The Gro Clock: Our Review

We were kindly sent the Gro Clock earlier this month to road test by the Gro Company. Hailed by many, including one of my personal friends, as the best product they’ve invested in for helping to ensure their little ones do not get up too early, I was a little apprehensive as to how the Gro Clock would be received by BattleKid, bearing in mind he is only 20 months old.

gro clock

Helping mum set up our Gro Clock.
Helping mum set up our Gro Clock.


gro clockWell, I need not have worried. The Gro Clock has slotted into our nap and bedtime routines very easily and has had a huge impact on making those times less stressful than they were not so long ago.

You see, BattleKid had started having major tantrums when we brought him upstairs for naps or bedtime. He would properly kick off. He would also cry as we put him in his cot and when we closed his bedroom door. I can now report that since installing the Gro Clock in his bedroom the tantrums have greatly reduced with just an occasional whimper as we leave the room. How have we managed this change you ask? It’s simple really – the introduction of Mr Sun and Mr Star.

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Mr Sun is a bright, cheery yellow sun who denotes wake-up times and daytime. When we see him we wave and I’ll say “Hello Mr Sun” or “Good morning Mr Sun”. BattleKid waves hello and smiles and he knows it’s time to get up in the morning when he sees him. If we go up to his room for anything other than sleep, so long as he sees Mr Sun and we say hello, he knows I’m not going in there to put him to bed. Heading upstairs and into his room used to start the tantrums off. Now we look for Mr Sun and BattleKid remains calm and relaxed.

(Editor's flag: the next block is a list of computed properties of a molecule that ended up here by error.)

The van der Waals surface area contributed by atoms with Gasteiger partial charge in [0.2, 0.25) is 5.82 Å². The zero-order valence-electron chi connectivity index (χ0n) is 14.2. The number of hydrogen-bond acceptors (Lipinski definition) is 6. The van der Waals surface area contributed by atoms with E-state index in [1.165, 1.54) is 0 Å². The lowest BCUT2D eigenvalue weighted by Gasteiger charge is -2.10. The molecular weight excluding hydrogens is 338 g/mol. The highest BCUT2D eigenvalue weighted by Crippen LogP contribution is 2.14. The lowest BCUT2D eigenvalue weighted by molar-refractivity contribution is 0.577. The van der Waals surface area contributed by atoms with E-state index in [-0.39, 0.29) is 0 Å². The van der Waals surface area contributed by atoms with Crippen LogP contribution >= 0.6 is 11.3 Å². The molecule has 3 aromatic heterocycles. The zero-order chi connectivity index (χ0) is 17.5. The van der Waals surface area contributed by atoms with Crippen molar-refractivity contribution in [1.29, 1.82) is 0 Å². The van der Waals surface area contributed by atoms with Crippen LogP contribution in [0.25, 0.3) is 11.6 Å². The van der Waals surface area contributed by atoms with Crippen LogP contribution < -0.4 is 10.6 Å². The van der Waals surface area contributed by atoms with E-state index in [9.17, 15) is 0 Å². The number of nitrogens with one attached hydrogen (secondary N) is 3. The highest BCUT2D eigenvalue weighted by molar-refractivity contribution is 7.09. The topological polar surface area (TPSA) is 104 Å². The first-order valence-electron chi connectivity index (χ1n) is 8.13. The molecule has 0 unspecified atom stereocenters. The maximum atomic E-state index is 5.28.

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At night, or nap time at the weekends, we go into his room, and after I’ve pressed the magic button, we say “Bye-bye Mr Sun” and watch while he winks, closes his eyes and makes way for blue, sleepy Mr Star. When Mr Star appears and closes his eyes we say “Hello Mr Star, it’s bedtime”, to which BattleKid will wave night-night to him, like we do the BattleDogs every evening. We then get our kisses and cuddles from BattleKid and just before we put him into his cot we say “Night-night Mr Star”.

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Since bringing this into our bedtime routine BattleKid will now actively look to get into his cot, without the protests we were getting, ready for his story (or nap if during the day). He is calmer and more settled getting into his cot than before meaning we are less stressed as parents and it has resulted in happier, calmer bedtimes in the BattleHousehold. Also included with the Gro Clock is a story book which introduces the Sun and the Star too, and we’ve taken to reading that to BattleKid at night before a second story. It’s a lovely little illustrated book with a nice story which even BattleMum enjoys!